In a surprise move, a majority of the Luzerne County Council voted on Tuesday to retain the services of an outside lawyer and seek a court ruling on whether the district attorney’s race should be on the ballot in the elections November general.
Republican Sam Sanguedolce, previously First Assistant DA, was automatically appointed to the post on March 25, when Stefanie Salavantis resigned because she is running for county judge.
Lawyers have offered conflicting interpretations on the length of Sanguedolce’s appointment under new state law governing DA vacancies. A majority of the county’s electoral board ruled last month that the race should take place in the Nov. 2 ballot, with the county’s Democratic and Republican Party organizations each being able to choose a candidate.
Sanguedolce would be the likely Republican candidate. County manager C. David Pedri has been widely named as a potential Democratic candidate, but has not made an official statement on his candidacy.
Under the resolution of the council, he will form an ad hoc committee appointed by the chairman of the council, Tim McGinley, to select an outside lawyer to represent the council and ask the courts to “take the matter to the courts for a consideration. impartial decision âon the action of the electoral council.
The council’s action was pro-party, with positive votes from six Republicans – Walter Griffith, Harry Haas, LeeAnn McDermott, Chris Perry, Kendra Radle and Stephen J. Urban. All five Democratic Council members voted no: Linda McClosky Houck, McGinley, Sheila Saidman, Robert Schnee and Matthew Vough.
Perry’s son-in-law is the new DA First Assistant Anthony G. Ross. Perry said he did not abstain because the resolution sought a court resolution on a complex legal issue involving new state law. This did not require him to “take a stand for or against the prosecutor’s office or its administration,” he said.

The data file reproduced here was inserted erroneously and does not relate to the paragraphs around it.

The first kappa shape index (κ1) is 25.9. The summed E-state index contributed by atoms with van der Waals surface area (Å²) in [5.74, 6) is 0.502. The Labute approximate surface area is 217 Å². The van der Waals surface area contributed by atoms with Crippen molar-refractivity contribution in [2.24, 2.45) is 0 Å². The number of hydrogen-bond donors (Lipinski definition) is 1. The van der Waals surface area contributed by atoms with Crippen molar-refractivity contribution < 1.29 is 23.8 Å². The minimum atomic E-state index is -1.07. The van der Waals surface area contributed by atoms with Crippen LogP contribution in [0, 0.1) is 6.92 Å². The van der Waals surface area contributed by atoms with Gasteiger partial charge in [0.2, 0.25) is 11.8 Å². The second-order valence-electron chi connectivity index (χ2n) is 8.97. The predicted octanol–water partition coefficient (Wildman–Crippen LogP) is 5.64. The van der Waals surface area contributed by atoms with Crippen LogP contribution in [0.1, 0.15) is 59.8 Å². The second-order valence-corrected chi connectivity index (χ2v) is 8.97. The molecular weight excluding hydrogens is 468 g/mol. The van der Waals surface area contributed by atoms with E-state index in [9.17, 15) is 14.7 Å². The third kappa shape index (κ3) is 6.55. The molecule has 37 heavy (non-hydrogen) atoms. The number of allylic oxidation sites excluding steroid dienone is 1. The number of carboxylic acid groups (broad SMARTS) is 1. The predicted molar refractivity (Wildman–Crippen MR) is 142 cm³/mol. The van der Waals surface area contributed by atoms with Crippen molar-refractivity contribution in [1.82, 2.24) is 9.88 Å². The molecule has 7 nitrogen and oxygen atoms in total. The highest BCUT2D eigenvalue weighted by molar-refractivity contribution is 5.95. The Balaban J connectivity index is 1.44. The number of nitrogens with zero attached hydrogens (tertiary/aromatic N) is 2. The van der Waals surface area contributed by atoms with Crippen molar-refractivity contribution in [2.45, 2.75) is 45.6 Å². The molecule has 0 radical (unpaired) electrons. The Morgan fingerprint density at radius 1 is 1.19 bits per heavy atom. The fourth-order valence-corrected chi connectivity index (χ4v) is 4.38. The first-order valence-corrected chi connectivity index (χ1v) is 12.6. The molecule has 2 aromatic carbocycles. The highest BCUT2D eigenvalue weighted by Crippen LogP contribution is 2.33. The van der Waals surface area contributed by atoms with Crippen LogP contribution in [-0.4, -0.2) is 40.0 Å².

Council members had a long debate on the issue.
McClosky Houck said she did not believe the council had standing to challenge the electoral council’s decision. The Republican Party could file a challenge if it “doesn’t like the date,” but the bill should not “go to council,” she said.
McGinley said the election calendar is “clearly a decision of the electoral board” which can be challenged by others if warranted. He argued that the council should “stay away” from the decisions of the independent electoral council.
But McDermott said two of the five electoral board members abstained from the decision because they could not interpret the conflicting legal opinions presented to them, and she asked why there was a “rush” for the council decides.
Stressing that she is not taking a position, McDermott said lawyers on both sides “have made a very good case,” but many still disagree on what was right.
She upheld the plan to get another legal opinion and the court ruling was not political or an attack on the county law firm.
The new statute stipulates that the first assistant DA is in function “until the first Monday of January following the next municipal election which will take place at least 90 days after the occurrence of the vacancy”.